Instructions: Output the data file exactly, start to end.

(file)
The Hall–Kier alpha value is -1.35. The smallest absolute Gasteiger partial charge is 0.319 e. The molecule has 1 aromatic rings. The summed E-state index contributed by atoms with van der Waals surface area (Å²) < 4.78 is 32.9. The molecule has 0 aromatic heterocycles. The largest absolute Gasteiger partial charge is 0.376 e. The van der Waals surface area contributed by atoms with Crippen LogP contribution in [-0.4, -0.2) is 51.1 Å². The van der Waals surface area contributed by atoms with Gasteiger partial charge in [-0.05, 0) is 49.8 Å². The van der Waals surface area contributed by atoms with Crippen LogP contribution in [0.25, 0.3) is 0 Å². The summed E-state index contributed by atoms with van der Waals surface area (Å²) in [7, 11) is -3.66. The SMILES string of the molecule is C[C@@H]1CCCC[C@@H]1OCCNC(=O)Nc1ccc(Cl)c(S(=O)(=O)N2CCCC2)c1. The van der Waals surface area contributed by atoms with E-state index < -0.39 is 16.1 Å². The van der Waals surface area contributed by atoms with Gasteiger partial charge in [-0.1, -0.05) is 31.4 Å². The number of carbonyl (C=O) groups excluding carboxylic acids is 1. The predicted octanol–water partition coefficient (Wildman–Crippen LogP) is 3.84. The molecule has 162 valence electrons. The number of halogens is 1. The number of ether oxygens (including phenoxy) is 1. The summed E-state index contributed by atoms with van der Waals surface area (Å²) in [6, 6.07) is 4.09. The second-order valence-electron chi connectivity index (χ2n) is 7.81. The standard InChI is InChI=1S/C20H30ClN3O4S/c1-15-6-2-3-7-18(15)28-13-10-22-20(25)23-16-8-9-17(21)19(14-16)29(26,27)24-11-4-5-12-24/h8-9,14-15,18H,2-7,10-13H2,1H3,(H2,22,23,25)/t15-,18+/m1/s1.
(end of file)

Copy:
The Hall–Kier alpha value is -1.35. The smallest absolute Gasteiger partial charge is 0.319 e. The molecule has 1 aromatic rings. The summed E-state index contributed by atoms with van der Waals surface area (Å²) < 4.78 is 32.9. The molecule has 0 aromatic heterocycles. The largest absolute Gasteiger partial charge is 0.376 e. The van der Waals surface area contributed by atoms with Crippen LogP contribution in [-0.4, -0.2) is 51.1 Å². The van der Waals surface area contributed by atoms with Gasteiger partial charge in [-0.05, 0) is 49.8 Å². The van der Waals surface area contributed by atoms with Crippen LogP contribution in [0.25, 0.3) is 0 Å². The summed E-state index contributed by atoms with van der Waals surface area (Å²) in [7, 11) is -3.66. The SMILES string of the molecule is C[C@@H]1CCCC[C@@H]1OCCNC(=O)Nc1ccc(Cl)c(S(=O)(=O)N2CCCC2)c1. The van der Waals surface area contributed by atoms with E-state index < -0.39 is 16.1 Å². The van der Waals surface area contributed by atoms with Gasteiger partial charge in [-0.1, -0.05) is 31.4 Å². The number of carbonyl (C=O) groups excluding carboxylic acids is 1. The predicted octanol–water partition coefficient (Wildman–Crippen LogP) is 3.84. The molecule has 162 valence electrons. The number of halogens is 1. The number of ether oxygens (including phenoxy) is 1. The summed E-state index contributed by atoms with van der Waals surface area (Å²) in [6, 6.07) is 4.09. The second-order valence-electron chi connectivity index (χ2n) is 7.81. The standard InChI is InChI=1S/C20H30ClN3O4S/c1-15-6-2-3-7-18(15)28-13-10-22-20(25)23-16-8-9-17(21)19(14-16)29(26,27)24-11-4-5-12-24/h8-9,14-15,18H,2-7,10-13H2,1H3,(H2,22,23,25)/t15-,18+/m1/s1.